(This started as an answer on Math.Stackexchange. This version has been lightly edited and expanded. Also posted at my blog.)
Throughout this post, theory means first-order theory. In fact, we are concerned with theories that are recursively presented, though the abstract framework applies more generally. Thanks to Fredrik Engström Ellborg for suggesting in Google+ the reference Kaye-Wong, and to Ali Enayat for additional references and many useful conversations on this topic.
Informally, to say that a theory interprets a theory means that there is a procedure for associating structures in the language of to structures in the language of in such a way that if is a model of , then is a model of .
Let us be a bit more precise, and do this more syntactically to reduce the requirements of the metatheory: One can take “the theory interprets the theory ” to mean that there are
- A map that assigns formulas in the language of to the symbols of the language of , and
- A formula in the language of ,
with the following properties: We can extend to all -formulas recursively: , etc, and . It then holds that proves
- , and
- for each axiom of (including the axioms of first-order logic).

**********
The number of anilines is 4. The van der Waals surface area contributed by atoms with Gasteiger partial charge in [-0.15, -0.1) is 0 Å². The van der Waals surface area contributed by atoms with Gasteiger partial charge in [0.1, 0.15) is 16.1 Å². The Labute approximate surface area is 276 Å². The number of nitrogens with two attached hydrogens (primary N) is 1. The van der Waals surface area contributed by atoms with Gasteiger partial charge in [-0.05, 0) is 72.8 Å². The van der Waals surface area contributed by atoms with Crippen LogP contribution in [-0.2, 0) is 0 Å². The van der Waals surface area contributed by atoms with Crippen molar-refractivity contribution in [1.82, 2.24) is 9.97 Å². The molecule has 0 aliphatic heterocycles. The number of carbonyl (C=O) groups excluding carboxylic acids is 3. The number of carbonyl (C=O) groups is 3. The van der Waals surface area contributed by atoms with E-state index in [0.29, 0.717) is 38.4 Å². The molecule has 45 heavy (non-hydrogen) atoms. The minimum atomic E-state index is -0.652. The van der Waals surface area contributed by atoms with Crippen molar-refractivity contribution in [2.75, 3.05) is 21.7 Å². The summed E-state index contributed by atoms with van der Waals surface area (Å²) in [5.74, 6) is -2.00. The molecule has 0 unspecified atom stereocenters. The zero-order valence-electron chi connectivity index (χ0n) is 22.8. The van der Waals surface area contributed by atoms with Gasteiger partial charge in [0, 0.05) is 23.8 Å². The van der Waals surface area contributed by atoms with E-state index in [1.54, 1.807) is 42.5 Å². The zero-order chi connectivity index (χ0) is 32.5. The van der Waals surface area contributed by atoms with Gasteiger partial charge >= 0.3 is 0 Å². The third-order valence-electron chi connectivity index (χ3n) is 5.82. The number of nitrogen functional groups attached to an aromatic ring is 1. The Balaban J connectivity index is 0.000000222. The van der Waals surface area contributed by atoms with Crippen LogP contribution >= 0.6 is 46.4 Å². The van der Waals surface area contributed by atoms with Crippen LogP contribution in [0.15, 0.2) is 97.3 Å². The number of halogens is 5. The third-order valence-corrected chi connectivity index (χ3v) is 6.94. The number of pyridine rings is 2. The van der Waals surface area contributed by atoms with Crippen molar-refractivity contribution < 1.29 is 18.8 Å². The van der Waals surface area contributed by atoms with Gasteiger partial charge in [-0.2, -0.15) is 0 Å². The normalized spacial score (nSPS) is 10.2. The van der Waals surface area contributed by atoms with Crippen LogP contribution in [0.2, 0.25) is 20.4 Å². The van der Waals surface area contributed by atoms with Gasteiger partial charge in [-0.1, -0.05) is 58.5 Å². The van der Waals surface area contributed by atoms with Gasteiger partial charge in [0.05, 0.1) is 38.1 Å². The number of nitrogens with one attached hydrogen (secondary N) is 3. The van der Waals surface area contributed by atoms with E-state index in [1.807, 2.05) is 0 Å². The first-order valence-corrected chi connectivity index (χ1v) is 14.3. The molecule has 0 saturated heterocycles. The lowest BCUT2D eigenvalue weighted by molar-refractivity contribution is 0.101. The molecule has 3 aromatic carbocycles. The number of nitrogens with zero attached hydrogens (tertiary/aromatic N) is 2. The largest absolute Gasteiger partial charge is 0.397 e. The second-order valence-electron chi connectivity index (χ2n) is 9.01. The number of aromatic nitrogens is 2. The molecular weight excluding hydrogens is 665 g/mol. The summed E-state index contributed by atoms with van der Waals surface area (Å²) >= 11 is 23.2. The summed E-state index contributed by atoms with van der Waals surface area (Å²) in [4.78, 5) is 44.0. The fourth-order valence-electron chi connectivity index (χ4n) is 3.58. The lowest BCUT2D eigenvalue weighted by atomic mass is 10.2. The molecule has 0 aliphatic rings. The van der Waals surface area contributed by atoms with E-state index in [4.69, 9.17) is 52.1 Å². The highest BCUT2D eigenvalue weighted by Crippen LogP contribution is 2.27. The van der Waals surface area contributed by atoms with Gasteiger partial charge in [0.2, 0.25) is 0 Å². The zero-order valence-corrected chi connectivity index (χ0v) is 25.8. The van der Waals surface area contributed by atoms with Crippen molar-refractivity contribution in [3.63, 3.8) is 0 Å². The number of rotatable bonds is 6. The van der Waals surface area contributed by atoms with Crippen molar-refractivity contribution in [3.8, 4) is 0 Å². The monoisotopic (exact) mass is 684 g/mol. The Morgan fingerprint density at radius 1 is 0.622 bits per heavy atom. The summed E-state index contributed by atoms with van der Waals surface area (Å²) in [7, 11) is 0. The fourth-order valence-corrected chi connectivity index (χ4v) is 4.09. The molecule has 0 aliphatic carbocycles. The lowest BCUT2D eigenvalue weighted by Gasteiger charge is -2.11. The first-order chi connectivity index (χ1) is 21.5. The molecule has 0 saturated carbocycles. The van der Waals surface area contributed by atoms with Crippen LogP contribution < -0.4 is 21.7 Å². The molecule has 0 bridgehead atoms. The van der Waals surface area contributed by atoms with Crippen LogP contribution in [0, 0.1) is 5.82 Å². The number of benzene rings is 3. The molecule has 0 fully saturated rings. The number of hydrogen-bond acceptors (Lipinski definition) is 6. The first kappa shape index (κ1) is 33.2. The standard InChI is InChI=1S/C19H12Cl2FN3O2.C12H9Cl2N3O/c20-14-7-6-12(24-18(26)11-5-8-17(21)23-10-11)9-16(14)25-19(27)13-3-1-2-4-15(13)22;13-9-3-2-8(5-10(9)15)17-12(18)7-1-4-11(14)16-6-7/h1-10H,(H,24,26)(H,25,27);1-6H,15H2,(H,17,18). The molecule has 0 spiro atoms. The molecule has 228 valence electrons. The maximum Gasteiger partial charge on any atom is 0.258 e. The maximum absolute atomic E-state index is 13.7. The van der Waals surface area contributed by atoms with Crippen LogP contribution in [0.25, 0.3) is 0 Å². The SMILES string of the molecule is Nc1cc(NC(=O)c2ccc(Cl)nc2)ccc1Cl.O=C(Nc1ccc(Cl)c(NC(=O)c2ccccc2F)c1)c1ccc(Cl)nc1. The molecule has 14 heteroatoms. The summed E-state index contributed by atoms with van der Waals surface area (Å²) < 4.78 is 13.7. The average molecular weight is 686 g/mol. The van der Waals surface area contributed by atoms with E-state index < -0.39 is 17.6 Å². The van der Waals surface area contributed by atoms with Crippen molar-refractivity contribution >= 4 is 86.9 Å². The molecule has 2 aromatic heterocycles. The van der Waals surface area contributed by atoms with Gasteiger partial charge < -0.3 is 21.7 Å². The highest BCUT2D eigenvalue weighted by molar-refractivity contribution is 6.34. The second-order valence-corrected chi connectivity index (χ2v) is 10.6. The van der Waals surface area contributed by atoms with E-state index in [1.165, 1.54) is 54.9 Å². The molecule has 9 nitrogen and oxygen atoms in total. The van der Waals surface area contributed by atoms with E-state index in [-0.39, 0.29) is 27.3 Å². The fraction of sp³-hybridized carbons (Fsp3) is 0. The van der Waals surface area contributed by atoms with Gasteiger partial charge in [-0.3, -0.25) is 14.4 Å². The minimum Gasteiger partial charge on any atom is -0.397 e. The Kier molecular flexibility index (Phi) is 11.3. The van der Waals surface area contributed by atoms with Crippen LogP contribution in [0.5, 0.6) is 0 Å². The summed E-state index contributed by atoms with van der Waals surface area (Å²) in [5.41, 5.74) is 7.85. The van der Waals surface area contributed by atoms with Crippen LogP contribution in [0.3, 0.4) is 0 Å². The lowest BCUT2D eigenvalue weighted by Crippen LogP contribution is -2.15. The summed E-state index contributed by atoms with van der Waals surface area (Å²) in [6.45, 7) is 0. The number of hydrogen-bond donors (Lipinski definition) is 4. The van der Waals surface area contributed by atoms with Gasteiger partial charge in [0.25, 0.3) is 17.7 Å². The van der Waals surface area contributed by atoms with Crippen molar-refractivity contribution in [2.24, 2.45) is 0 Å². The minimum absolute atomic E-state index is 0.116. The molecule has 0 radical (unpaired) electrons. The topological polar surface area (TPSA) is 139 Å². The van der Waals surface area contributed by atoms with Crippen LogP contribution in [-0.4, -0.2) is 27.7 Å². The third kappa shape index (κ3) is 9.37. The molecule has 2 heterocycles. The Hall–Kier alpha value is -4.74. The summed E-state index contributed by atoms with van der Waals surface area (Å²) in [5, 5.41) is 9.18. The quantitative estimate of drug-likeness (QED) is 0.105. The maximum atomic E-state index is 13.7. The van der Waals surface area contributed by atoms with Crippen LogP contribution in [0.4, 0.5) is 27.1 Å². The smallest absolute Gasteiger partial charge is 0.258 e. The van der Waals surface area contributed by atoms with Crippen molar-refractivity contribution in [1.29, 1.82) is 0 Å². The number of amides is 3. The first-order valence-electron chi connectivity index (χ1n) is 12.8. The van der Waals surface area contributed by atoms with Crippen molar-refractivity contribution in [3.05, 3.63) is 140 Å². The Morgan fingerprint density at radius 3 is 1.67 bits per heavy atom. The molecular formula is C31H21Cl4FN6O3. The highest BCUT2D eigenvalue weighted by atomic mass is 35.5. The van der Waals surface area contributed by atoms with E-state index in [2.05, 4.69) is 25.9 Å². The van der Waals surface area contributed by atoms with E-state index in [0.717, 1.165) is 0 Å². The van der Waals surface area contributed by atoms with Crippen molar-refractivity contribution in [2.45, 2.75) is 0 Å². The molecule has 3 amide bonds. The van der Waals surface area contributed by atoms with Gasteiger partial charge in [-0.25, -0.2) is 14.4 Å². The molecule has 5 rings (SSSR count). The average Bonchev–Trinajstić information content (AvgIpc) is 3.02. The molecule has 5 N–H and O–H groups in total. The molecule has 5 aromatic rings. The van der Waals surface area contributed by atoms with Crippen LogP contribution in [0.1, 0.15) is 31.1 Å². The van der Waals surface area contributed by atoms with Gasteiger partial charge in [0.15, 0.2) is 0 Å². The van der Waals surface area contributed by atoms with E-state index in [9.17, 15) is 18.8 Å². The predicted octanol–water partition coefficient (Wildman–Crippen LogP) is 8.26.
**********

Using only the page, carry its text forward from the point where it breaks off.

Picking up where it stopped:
Here, are taken to be recursive, and so is .
If the above happens, then we can see as a strong witness to the fact that the consistency of implies the consistency of .
Two theories are mutually interpretable iff each one interprets the other. By the above, this is a strong version of the statement that they are equiconsistent.
Two theories are bi-interpretable iff they are mutually interpretable, and in fact, the interpretations from is and from in can be taken to be “inverses” of each other, in the sense that proves that and are equivalent for each in the language of , and similarly for , and . In a sense, two theories that are bi-interpretable are very much “the same”, only differing in their presentation.
A good example illustrating this notion occurs when formalizing the idea of finitary mathematics. We can show that the two standard formalizations, and , are bi-interpretable, where is the variant of resulting from replacing the axiom of infinity with its negation, and where foundation is stated as the axiom scheme of -induction.
If we do not take the precaution of stating foundation this way, then the resulting theory is mutually interpretable with , but it is not immediately clear whether they are bi-interpretable, see section 3 for this. (Similar issues, curiously, occur with NFU and appropriate fragments of set theory.) The problem is related to the existence of transitive closures, see section 4 for more details.
The standard interpretation of inside goes by defining iff, writing in base , the th number from the right is . That is, for some and some . From Gödel’s work on the incompleteness theorems, we know that this is definable inside , see here for some details and references. This interpretation goes back to Ackermann:
Wilhelm Ackermann. Die Widerspruchsfreiheit der allgemeinen Mengenlehre, Math. Ann. 114 (1937), 305–315.
In the other direction, the interpretation goes by realizing that in we can still define and ordinal arithmetic, and the result is a model of . But this is not the inverse. To obtain the inverse, we work in , and compose this with a definable bijection , namely